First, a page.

In a decision that may affect school voucher plans nationwide, the Supreme Court is to hear arguments today on whether a program in Cleveland is constitutional. It gives poor families up to $2,250 each toward tuition for children attending kindergarten through eighth grade. When the program was launched six years ago, only one-third of Cleveland's public school students graduated from high school. But opponents say that since the vouchers can be used at religious schools, the program violates the constitutional separation of church and state. (Story, page 1.)
Schools that allow students to grade each others' papers do not violate their privacy rights, the Supreme Court ruled Tuesday in a unanimous decision. The case had pitted the Owasso Independent School District in Oklahoma against a woman who said her three children experienced embarrassment and humiliation when test results were announced in class. Her lawyers had argued that peer grading violated a 1974 law that protects education records.
Construction of new homes and apartments rose last month to the highest level in two years. According to the Commerce Department, housing starts hit 6.3 percent in January, after a decline in December, despite an otherwise sluggish economy.
With a routine that featured Martin Luther King Jr.'s "I have a dream" speech set to music, French skaters Marina Anissina and Gwendal Peizerat (above) won the gold medal in ice dancing at the Winter Olympics in Salt Lake City. Russians Irina Lobacheva and Ilia Averbukh took the silver and an Italian team the bronze. Last night's events were to include the women's short program, where US skater Michelle Kwan was to make another bid for a gold. (Related story, page 1; opinion, page 9.)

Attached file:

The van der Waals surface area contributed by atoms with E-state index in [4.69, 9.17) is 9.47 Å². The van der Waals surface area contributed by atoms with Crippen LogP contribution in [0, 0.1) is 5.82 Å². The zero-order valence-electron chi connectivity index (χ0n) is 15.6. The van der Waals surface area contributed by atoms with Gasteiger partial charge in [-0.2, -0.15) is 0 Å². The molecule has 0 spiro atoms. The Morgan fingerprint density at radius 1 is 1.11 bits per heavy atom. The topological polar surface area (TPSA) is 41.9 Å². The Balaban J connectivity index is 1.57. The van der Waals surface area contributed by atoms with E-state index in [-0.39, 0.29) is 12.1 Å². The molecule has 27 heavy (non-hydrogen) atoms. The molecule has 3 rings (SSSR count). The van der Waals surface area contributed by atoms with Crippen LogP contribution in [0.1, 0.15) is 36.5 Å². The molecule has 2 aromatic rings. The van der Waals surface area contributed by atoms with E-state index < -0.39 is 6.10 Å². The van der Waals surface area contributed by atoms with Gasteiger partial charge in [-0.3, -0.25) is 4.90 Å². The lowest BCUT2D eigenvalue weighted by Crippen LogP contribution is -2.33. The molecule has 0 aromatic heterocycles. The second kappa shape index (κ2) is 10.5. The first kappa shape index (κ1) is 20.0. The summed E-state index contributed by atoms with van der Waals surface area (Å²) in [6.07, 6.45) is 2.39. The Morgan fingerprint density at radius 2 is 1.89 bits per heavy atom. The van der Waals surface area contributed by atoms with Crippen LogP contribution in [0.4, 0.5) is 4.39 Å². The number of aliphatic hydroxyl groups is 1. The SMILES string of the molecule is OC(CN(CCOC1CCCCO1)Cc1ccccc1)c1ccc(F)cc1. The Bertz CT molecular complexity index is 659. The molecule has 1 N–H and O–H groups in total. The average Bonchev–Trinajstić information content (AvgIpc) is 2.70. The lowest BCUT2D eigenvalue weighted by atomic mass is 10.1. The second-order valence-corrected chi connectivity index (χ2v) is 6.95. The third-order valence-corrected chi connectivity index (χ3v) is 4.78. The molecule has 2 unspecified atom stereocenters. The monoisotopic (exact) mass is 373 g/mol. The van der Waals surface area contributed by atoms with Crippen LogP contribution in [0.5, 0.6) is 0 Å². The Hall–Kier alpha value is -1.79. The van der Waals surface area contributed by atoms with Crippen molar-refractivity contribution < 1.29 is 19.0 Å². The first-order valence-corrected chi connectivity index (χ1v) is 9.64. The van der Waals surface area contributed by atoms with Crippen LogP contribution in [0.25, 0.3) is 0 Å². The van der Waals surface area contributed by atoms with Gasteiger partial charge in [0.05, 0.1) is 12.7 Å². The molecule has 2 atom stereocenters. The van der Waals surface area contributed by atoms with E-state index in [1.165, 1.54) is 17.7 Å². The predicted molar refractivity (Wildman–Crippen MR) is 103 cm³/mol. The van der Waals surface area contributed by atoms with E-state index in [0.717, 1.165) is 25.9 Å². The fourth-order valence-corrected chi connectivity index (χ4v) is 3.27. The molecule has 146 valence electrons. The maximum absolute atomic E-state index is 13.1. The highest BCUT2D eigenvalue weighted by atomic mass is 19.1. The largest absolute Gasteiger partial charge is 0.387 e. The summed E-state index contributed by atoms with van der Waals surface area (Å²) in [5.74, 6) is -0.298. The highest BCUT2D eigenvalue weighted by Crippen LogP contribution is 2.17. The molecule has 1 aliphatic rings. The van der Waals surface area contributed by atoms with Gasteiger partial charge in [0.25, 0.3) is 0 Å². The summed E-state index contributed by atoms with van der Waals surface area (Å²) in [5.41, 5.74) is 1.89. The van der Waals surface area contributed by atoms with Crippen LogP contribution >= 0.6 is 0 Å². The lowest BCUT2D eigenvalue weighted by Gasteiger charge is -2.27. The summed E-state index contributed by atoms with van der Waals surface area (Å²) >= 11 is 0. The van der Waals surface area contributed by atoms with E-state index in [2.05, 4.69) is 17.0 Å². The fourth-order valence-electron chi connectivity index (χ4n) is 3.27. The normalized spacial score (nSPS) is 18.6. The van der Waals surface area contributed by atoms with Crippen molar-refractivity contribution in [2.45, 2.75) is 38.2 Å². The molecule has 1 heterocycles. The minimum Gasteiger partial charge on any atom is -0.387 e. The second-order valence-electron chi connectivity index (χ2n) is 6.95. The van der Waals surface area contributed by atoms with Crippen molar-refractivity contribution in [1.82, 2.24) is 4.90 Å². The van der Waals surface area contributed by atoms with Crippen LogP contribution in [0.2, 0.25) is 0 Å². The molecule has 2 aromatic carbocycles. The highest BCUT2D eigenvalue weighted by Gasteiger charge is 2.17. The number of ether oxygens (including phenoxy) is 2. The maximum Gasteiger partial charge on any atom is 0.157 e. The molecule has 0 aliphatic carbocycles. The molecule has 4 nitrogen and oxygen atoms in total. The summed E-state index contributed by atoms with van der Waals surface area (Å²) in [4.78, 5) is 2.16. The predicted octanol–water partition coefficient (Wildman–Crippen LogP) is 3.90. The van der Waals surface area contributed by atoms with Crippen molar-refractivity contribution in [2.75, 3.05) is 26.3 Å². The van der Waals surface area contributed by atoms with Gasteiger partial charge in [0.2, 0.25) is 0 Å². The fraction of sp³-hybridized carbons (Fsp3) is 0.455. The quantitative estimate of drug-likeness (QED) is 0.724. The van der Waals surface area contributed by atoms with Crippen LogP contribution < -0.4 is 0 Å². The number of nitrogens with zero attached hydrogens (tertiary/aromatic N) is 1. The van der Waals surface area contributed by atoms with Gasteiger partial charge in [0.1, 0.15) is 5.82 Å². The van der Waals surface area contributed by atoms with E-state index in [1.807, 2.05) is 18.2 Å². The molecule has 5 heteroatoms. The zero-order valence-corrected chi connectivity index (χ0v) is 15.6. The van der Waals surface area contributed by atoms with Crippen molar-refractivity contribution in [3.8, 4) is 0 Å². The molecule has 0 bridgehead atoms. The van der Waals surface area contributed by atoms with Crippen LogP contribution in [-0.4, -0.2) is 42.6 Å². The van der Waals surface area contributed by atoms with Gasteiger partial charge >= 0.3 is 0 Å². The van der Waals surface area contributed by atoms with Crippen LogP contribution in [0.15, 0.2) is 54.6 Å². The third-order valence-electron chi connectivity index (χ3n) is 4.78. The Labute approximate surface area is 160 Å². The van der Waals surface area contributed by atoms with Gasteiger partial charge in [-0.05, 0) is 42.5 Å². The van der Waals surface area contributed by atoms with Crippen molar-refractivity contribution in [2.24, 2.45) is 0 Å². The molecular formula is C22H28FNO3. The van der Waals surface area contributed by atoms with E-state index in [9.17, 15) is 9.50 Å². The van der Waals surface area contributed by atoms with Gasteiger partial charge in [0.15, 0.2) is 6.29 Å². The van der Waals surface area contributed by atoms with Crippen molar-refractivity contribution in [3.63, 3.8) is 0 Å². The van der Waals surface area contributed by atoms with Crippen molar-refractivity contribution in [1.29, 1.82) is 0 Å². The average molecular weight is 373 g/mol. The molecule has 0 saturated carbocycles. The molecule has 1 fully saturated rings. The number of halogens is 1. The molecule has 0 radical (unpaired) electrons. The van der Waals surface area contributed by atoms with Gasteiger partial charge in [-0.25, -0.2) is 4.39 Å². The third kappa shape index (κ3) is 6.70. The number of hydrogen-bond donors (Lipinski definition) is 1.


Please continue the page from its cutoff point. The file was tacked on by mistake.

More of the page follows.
Under suspicion for steroid use, a speedskater from Belarus left the Winter Olympics. Officials said an initial drug test found levels of the substance nandro-lone at 380 times the legal limit. The unnamed athlete failed to show up for a second test Monday and checked out of the Olympic village.
After federal judges rejected his appeal, John Byrd Jr. was to dieby lethal injection late Tuesday in Ohio. Convicted in the 1983 killing of a convenience store clerk in a Cincinnati suburb, Byrd had requested the electric chair to make a statement about capital punishment, but the legislature banned its use.